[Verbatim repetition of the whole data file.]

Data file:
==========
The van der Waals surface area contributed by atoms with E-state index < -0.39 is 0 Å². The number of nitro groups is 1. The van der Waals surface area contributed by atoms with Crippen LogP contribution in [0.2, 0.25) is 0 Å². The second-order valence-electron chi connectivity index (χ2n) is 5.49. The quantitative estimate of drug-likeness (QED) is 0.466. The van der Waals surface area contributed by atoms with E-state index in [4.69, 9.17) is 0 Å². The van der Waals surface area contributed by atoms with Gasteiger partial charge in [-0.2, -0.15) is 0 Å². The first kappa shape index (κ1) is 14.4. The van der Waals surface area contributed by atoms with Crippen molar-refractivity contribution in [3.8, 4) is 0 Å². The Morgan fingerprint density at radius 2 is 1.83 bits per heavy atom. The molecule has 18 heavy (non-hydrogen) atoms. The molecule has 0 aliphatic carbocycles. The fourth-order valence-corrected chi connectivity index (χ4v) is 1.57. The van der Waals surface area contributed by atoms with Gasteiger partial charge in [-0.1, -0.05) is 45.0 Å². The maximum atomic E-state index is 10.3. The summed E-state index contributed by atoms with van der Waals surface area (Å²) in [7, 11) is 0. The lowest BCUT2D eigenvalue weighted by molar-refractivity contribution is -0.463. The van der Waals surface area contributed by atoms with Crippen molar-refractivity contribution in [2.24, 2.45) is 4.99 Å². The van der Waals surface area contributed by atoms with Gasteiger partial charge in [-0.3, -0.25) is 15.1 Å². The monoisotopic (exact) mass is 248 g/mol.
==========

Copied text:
The van der Waals surface area contributed by atoms with E-state index < -0.39 is 0 Å². The number of nitro groups is 1. The van der Waals surface area contributed by atoms with Crippen LogP contribution in [0.2, 0.25) is 0 Å². The second-order valence-electron chi connectivity index (χ2n) is 5.49. The quantitative estimate of drug-likeness (QED) is 0.466. The van der Waals surface area contributed by atoms with E-state index in [4.69, 9.17) is 0 Å². The van der Waals surface area contributed by atoms with Gasteiger partial charge in [-0.2, -0.15) is 0 Å². The first kappa shape index (κ1) is 14.4. The van der Waals surface area contributed by atoms with Crippen molar-refractivity contribution in [3.8, 4) is 0 Å². The Morgan fingerprint density at radius 2 is 1.83 bits per heavy atom. The molecule has 18 heavy (non-hydrogen) atoms. The molecule has 0 aliphatic carbocycles. The fourth-order valence-corrected chi connectivity index (χ4v) is 1.57. The van der Waals surface area contributed by atoms with Gasteiger partial charge in [-0.1, -0.05) is 45.0 Å². The maximum atomic E-state index is 10.3. The summed E-state index contributed by atoms with van der Waals surface area (Å²) in [7, 11) is 0. The lowest BCUT2D eigenvalue weighted by molar-refractivity contribution is -0.463. The van der Waals surface area contributed by atoms with Crippen molar-refractivity contribution in [2.24, 2.45) is 4.99 Å². The van der Waals surface area contributed by atoms with Gasteiger partial charge in [-0.3, -0.25) is 15.1 Å². The monoisotopic (exact) mass is 248 g/mol.